Before 1973, cricket and Australian Football used the Adelaide Oval for major games during their respective seasons. Football’s popularity as a spectator sport prompted its organising body to seek to build an improved stadium, but cricket authorities controlled the asset and acted to maintain its specialised character as a cricket ground. A case study of how the gains from a shared capital good are negotiated when asset controllers and users have different objectives is provided. A series of counterfactual scenarios based on football remaining at the Oval is constructed from archival sources and their outcomes projected based on data in financial reports.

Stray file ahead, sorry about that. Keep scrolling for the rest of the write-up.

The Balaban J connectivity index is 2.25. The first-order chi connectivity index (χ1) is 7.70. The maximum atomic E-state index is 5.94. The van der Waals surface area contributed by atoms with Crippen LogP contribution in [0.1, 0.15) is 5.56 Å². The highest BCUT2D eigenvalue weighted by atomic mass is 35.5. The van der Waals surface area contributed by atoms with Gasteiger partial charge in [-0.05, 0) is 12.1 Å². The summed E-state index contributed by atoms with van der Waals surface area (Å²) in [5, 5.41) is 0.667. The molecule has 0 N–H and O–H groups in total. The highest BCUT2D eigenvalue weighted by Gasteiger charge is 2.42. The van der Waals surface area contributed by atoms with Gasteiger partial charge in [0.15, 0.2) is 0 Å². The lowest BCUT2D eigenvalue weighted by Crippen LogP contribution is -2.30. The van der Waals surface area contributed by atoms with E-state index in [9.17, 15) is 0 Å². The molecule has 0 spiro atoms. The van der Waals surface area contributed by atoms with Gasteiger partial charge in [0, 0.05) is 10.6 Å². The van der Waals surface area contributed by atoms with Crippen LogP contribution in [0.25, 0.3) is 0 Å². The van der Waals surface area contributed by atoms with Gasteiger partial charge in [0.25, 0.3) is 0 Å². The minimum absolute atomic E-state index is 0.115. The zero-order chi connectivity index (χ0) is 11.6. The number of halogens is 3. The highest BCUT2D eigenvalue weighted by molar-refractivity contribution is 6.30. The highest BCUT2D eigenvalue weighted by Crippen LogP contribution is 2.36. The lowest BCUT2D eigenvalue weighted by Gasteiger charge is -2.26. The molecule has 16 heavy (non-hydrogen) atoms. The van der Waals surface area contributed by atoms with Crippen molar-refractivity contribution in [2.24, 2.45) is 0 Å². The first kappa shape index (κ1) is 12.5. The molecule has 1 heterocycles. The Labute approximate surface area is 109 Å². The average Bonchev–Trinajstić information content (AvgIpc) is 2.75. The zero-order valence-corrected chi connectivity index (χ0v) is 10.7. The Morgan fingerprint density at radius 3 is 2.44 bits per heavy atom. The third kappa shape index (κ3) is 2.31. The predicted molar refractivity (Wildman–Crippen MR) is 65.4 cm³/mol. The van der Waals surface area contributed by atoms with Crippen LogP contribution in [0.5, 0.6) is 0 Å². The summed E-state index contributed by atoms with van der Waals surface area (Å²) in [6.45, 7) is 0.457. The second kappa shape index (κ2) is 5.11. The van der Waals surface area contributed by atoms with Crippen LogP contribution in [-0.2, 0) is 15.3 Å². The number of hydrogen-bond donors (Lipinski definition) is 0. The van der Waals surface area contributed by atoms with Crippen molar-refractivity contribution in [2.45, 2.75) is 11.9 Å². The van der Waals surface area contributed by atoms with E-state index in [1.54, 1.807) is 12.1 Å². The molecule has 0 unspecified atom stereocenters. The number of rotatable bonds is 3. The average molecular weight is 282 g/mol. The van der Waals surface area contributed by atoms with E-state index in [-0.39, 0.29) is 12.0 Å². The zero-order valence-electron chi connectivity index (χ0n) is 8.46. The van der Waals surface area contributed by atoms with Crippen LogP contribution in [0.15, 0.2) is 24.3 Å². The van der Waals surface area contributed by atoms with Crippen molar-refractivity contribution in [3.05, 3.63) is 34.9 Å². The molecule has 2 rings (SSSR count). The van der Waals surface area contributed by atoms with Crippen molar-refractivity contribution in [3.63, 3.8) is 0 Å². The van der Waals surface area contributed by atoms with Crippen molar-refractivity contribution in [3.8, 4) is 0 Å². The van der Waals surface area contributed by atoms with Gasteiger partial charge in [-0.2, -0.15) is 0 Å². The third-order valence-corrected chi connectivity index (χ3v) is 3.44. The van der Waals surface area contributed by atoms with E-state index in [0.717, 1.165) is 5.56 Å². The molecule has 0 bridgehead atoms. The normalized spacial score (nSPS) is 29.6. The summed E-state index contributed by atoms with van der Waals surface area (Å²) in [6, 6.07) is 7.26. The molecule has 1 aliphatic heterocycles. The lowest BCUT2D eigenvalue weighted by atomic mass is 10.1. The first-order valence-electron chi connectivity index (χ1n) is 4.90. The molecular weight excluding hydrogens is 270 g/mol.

- Ground sharing